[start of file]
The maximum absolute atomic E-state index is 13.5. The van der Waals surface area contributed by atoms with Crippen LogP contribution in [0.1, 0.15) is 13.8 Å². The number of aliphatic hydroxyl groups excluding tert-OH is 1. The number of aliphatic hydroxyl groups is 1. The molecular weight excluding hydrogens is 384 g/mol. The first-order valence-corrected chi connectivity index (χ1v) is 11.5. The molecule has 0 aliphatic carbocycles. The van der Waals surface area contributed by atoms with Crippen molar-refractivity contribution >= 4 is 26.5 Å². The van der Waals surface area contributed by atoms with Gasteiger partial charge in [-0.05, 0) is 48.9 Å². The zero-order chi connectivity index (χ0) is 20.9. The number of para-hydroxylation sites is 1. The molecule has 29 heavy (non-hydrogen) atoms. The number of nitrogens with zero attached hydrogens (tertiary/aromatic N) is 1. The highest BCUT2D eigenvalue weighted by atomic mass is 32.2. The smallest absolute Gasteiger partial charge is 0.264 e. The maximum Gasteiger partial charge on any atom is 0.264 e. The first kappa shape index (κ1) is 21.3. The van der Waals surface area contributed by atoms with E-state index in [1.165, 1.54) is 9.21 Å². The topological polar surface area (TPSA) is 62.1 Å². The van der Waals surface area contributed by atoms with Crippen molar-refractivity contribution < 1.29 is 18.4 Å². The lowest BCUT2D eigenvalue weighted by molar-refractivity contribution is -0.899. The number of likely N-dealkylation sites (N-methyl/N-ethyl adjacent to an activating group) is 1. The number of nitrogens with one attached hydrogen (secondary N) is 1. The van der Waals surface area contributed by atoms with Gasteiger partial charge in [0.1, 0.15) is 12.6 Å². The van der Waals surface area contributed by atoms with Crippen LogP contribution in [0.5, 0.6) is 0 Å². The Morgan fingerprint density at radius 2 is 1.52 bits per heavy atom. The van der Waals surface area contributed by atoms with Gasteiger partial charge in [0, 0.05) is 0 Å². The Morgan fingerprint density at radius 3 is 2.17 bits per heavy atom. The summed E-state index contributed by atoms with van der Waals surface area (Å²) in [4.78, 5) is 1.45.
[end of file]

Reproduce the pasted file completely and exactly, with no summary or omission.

The maximum absolute atomic E-state index is 13.5. The van der Waals surface area contributed by atoms with Crippen LogP contribution in [0.1, 0.15) is 13.8 Å². The number of aliphatic hydroxyl groups excluding tert-OH is 1. The number of aliphatic hydroxyl groups is 1. The molecular weight excluding hydrogens is 384 g/mol. The first-order valence-corrected chi connectivity index (χ1v) is 11.5. The molecule has 0 aliphatic carbocycles. The van der Waals surface area contributed by atoms with Crippen molar-refractivity contribution >= 4 is 26.5 Å². The van der Waals surface area contributed by atoms with Gasteiger partial charge in [-0.05, 0) is 48.9 Å². The zero-order chi connectivity index (χ0) is 20.9. The number of para-hydroxylation sites is 1. The molecule has 29 heavy (non-hydrogen) atoms. The number of nitrogens with zero attached hydrogens (tertiary/aromatic N) is 1. The highest BCUT2D eigenvalue weighted by atomic mass is 32.2. The smallest absolute Gasteiger partial charge is 0.264 e. The maximum Gasteiger partial charge on any atom is 0.264 e. The first kappa shape index (κ1) is 21.3. The van der Waals surface area contributed by atoms with E-state index in [1.165, 1.54) is 9.21 Å². The topological polar surface area (TPSA) is 62.1 Å². The van der Waals surface area contributed by atoms with Crippen molar-refractivity contribution < 1.29 is 18.4 Å². The lowest BCUT2D eigenvalue weighted by molar-refractivity contribution is -0.899. The number of likely N-dealkylation sites (N-methyl/N-ethyl adjacent to an activating group) is 1. The number of nitrogens with one attached hydrogen (secondary N) is 1. The van der Waals surface area contributed by atoms with Gasteiger partial charge in [0.1, 0.15) is 12.6 Å². The van der Waals surface area contributed by atoms with Crippen LogP contribution in [0.5, 0.6) is 0 Å². The Morgan fingerprint density at radius 2 is 1.52 bits per heavy atom. The van der Waals surface area contributed by atoms with Gasteiger partial charge in [0, 0.05) is 0 Å². The Morgan fingerprint density at radius 3 is 2.17 bits per heavy atom. The summed E-state index contributed by atoms with van der Waals surface area (Å²) in [4.78, 5) is 1.45.